The short answer is no. Power Query/M is not a full-featured ETL tool and I don’t think it ever will be; it certainly does not have the kind of functionality needed to perform enterprise-level ETL right now. My view is that Microsoft have built Power Query/M into SSAS for the reasons above and not to encourage enterprise SSAS users to do their own quick-and-dirty ETL when loading data (although there is a risk that that will happen anyway). That said, I think the dividing line between corporate and self-service BI will become increasingly blurred over the next few years as the Microsoft BI stack develops, and we’ll see Analysis Services being used in self-service scenarios as well as the more traditional corporate ones.

Centralised data source objects

One last thing to point out is that the way SSAS makes a distinction between data sources and other queries is very interesting. In Power BI and Power Query it’s easy to end up with data source connection information duplicated across multiple queries unless you know what you’re doing, and this can cause no end of problems later on in a project. As far as I can see, in SSAS a “data source object” is an M query that only contains the connection to external data, while all other queries have to reference a data source to be able to access external data. This means, as the blog post says:

Referring to data source objects helps to centralize data source settings for multiple queries and simplifies deployments and maintenance if data source definitions must be updated later on. When updating a data source definition, all M queries that refer to it automatically use the new settings.

I wonder whether this concept is coming to Power BI and Power Query at some point? I hope so – it makes a lot of sense.

8 thoughts on “First Thoughts On The Integration Of Power Query/M Into Analysis Services Tabular

    • My thoughts too, being able to apply something like M to a lot of the flat files we have to deal with would be preferable to current approaches (load lines as a single block of text and fire into a script object).
      It would seem odd to end up with SSAS being able to do the T & L of ETL better than SSIS.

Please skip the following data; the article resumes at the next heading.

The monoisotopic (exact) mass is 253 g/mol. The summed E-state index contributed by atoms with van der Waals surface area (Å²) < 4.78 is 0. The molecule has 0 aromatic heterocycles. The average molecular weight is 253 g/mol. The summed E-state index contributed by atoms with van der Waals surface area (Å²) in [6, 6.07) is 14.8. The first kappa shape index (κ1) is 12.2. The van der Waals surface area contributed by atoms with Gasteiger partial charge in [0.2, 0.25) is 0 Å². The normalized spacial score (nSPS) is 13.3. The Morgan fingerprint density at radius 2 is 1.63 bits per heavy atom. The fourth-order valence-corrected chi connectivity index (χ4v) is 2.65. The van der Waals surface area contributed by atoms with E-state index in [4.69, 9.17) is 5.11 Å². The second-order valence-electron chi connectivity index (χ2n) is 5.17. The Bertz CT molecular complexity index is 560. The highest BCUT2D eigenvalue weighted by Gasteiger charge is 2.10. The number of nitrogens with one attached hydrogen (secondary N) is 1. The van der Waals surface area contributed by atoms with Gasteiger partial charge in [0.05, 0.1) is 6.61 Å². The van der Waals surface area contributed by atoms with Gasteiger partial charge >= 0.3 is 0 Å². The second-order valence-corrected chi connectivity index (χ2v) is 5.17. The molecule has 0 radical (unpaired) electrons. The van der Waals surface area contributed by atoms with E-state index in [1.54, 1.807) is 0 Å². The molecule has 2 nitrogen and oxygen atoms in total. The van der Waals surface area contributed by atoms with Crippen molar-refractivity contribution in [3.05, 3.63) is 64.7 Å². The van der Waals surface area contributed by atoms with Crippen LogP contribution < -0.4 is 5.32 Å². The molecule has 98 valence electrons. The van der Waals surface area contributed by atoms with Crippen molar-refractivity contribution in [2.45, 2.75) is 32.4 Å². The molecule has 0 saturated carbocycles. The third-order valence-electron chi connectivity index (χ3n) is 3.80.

1. Great blog post Chris, I am also extremely excited about Power Query/M into SSAS, as I have historically been working SSAS, and now more in Power BI. I can now leverage my Power Query/M skills into SSAS, so this opens up the door to not only build data models for more self service orientated BI, but also for Enterprise BI. And using what will work best, or as you elegantly put it a blurring between the two. As well as I enjoy the pace at which it all is changing and having to keep up to date, which I find is a wonderful challenge.

  2. Nice post Chris – and merry Christmas!
    It’s interesting to hear your thoughts on the conversion of Power BI models to tabular models and the integration of existing Power BI workbooks into the upcoming on premise Power BI functionality in SSRS.
    That makes a lot of sense to me in light of the integration of M into Tabular – and helps form a picture about what on premise Power BI is going to look like.
    Calculation drill-through arrives.. there *is* a God!

  3. Whilst this is seriously great news – how it manifests itself in reality will be a challenge. The release cadence for Power BI is that much faster than SSAS – it’s therefore likely that we’ll experience a lag between what we can do with Power BI and what we can migrate to SSAS. Perhaps Azure SSAS will be kept in sync and if they do that, fantastic! However, for on-prem SSAS a monthly upgrade to keep up is unlikely to be a flyer.

    I recognise that there are never a plethora of ‘M’ features in each and every Power BI release but it won’t take too many months for it to drift too far ahead of on-prem SSAS to become a migration obstacle.

    • I guess that SSAS on-prem will stay in synch with Power BI on-prem (and I bet that the latter will be based on the former), while Azure SSAS will stay in synch with Power BI in the cloud and will get new features soonest. We’ll have two different levels of compatibility, which will be confusing, but I don’t think it can be avoided.

  4. I was excited to hear about the major new functionality for Ragged Hierarchies. However, when I read the details of it, the only change is hiding blank members. I am not sure how that is a major new change. I was expecting an out of the box support for ragged hierarchies similar to MD cubes.

    • Ragged hierarchies aren’t the same thing as parent/child hierarchies. SSAS Multidimensional handles both, and with this change SSAS Tabular handles ragged hierarchies in almost the same way as Multidimensional does.